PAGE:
So you’ll want to look at a termination provision understand how to termination works. You should do some what if gaming to determine whether you’ll be able to get out of the contract if the situation changes.
3. Dispute Resolution: Usually buried towards the end of the contract is the dispute resolution provision. This tells you what happens if you end up in a dispute with the other party. And while it seems somewhat mundane whether you do mediation, arbitration or litigation it can have a real effect on the outcome and how taxing the dispute process is for you.
For instance, I encourage my clients to use arbitration in many cases when there’s a routine repeating contract of low significance to the long-term operation of the company. This is because the arbitrations are typically private and they could be more controlled than a standard litigation. But for bigger issues that may really affect the company and it’s long-term future, it’s often good to have all the process of a full-blown court litigation along with the safeguards of appeals. Appeals usually aren’t available in arbitration.
When you review and negotiate contracts know what dispute resolution process will be used in the event you end up in a disagreement, and think about whether that meets your business needs.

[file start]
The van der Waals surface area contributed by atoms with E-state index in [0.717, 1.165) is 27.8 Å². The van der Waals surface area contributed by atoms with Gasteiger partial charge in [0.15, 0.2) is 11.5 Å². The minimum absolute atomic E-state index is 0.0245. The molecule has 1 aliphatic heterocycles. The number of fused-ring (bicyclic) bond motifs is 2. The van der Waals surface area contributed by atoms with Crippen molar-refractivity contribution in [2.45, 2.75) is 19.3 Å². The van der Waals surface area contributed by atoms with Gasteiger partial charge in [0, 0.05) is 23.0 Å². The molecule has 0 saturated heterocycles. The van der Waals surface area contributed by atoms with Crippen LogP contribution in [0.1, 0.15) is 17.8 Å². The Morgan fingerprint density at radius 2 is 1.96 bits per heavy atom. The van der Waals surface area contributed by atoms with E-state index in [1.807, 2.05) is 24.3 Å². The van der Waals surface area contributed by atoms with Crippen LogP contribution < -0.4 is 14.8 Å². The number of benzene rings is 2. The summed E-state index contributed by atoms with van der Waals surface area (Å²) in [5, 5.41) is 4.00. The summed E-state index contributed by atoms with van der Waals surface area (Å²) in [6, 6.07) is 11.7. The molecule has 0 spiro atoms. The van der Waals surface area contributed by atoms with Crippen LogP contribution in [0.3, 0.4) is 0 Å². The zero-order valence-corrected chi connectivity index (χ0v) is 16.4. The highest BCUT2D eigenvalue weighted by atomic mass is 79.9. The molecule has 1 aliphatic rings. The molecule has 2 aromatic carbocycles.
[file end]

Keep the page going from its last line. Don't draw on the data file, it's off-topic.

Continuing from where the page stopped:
4. Merger (Integration) Clause: In most contracts you’ll find a merger (also referred to as an integration clause) which provides that all prior agreements among the parties are brought together in this agreement. This is usually desirable because we want a contract that is complete and is the only document governing the relationship among the parties for that particular item. Talk about confusion if multiple documents governed the relationship!
However, you when you use an integration clauses you need to be careful that everything is spelled out within the contract. Sometimes parties forget to include something or have a side deal. The merger clause could prevent you from bringing in evidence of such additional agreements.
For instance, if there was a bonus or additional offer that was made to induce you to enter into the contract, not putting those bonuses or offers into the contract might mean that such offers are not legally enforceable. Also, the overly broad use of a merger clause may eliminate an agreement previously entered into by the parties that was intended to continue.